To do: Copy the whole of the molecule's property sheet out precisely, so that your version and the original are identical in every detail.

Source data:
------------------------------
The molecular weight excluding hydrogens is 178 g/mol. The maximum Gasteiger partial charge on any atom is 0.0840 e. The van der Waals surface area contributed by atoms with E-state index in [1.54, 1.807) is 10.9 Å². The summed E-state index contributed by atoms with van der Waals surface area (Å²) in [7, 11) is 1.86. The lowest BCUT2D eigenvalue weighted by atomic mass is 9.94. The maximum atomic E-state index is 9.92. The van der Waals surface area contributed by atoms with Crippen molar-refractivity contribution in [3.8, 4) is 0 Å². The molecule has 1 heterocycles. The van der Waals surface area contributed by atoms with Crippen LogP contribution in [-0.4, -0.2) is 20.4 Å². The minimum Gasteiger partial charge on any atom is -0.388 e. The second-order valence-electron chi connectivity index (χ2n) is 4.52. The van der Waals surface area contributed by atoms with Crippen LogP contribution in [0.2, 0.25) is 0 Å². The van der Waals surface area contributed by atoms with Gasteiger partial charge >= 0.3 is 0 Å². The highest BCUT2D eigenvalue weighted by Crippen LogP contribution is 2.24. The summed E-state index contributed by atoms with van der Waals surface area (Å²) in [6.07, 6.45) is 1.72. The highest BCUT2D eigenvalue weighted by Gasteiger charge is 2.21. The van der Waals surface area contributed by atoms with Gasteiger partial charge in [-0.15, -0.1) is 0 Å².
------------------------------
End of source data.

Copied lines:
The molecular weight excluding hydrogens is 178 g/mol. The maximum Gasteiger partial charge on any atom is 0.0840 e. The van der Waals surface area contributed by atoms with E-state index in [1.54, 1.807) is 10.9 Å². The summed E-state index contributed by atoms with van der Waals surface area (Å²) in [7, 11) is 1.86. The lowest BCUT2D eigenvalue weighted by atomic mass is 9.94. The maximum atomic E-state index is 9.92. The van der Waals surface area contributed by atoms with Crippen molar-refractivity contribution in [3.8, 4) is 0 Å². The molecule has 1 heterocycles. The van der Waals surface area contributed by atoms with Crippen LogP contribution in [-0.4, -0.2) is 20.4 Å². The minimum Gasteiger partial charge on any atom is -0.388 e. The second-order valence-electron chi connectivity index (χ2n) is 4.52. The van der Waals surface area contributed by atoms with Crippen LogP contribution in [0.2, 0.25) is 0 Å². The van der Waals surface area contributed by atoms with Gasteiger partial charge >= 0.3 is 0 Å². The highest BCUT2D eigenvalue weighted by Crippen LogP contribution is 2.24. The summed E-state index contributed by atoms with van der Waals surface area (Å²) in [6.07, 6.45) is 1.72. The highest BCUT2D eigenvalue weighted by Gasteiger charge is 2.21. The van der Waals surface area contributed by atoms with Gasteiger partial charge in [-0.15, -0.1) is 0 Å².